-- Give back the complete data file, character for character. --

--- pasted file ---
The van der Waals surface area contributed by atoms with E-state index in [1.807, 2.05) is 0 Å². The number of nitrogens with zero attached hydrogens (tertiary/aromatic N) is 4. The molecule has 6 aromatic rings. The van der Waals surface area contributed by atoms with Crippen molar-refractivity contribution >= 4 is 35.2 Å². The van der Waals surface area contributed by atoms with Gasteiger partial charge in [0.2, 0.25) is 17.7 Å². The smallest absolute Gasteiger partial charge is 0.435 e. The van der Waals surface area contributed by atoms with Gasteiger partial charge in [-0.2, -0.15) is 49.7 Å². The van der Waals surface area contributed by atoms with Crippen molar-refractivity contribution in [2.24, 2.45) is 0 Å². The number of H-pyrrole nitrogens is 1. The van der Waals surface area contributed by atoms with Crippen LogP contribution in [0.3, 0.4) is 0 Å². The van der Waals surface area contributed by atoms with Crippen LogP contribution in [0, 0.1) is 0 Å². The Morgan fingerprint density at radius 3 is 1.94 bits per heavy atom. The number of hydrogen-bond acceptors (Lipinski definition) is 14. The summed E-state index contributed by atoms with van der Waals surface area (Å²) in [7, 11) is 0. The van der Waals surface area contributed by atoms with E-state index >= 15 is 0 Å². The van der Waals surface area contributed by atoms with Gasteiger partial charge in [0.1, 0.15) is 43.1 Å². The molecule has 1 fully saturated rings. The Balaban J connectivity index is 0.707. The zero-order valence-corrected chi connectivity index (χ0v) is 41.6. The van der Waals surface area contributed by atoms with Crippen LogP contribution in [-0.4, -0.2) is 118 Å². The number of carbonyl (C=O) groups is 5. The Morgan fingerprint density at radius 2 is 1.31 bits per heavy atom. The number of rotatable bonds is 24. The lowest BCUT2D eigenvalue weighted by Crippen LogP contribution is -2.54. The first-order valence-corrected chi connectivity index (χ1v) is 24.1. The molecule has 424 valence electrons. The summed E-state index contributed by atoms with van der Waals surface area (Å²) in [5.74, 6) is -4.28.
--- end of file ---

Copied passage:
The van der Waals surface area contributed by atoms with E-state index in [1.807, 2.05) is 0 Å². The number of nitrogens with zero attached hydrogens (tertiary/aromatic N) is 4. The molecule has 6 aromatic rings. The van der Waals surface area contributed by atoms with Crippen molar-refractivity contribution >= 4 is 35.2 Å². The van der Waals surface area contributed by atoms with Gasteiger partial charge in [0.2, 0.25) is 17.7 Å². The smallest absolute Gasteiger partial charge is 0.435 e. The van der Waals surface area contributed by atoms with Gasteiger partial charge in [-0.2, -0.15) is 49.7 Å². The van der Waals surface area contributed by atoms with Crippen molar-refractivity contribution in [2.24, 2.45) is 0 Å². The number of H-pyrrole nitrogens is 1. The van der Waals surface area contributed by atoms with Crippen LogP contribution in [0.3, 0.4) is 0 Å². The van der Waals surface area contributed by atoms with Crippen LogP contribution in [0, 0.1) is 0 Å². The Morgan fingerprint density at radius 3 is 1.94 bits per heavy atom. The number of hydrogen-bond acceptors (Lipinski definition) is 14. The summed E-state index contributed by atoms with van der Waals surface area (Å²) in [7, 11) is 0. The van der Waals surface area contributed by atoms with E-state index >= 15 is 0 Å². The van der Waals surface area contributed by atoms with Gasteiger partial charge in [0.1, 0.15) is 43.1 Å². The molecule has 1 fully saturated rings. The Balaban J connectivity index is 0.707. The zero-order valence-corrected chi connectivity index (χ0v) is 41.6. The van der Waals surface area contributed by atoms with Crippen LogP contribution in [-0.4, -0.2) is 118 Å². The number of carbonyl (C=O) groups is 5. The Morgan fingerprint density at radius 2 is 1.31 bits per heavy atom. The number of rotatable bonds is 24. The lowest BCUT2D eigenvalue weighted by Crippen LogP contribution is -2.54. The first-order valence-corrected chi connectivity index (χ1v) is 24.1. The molecule has 424 valence electrons. The summed E-state index contributed by atoms with van der Waals surface area (Å²) in [5.74, 6) is -4.28.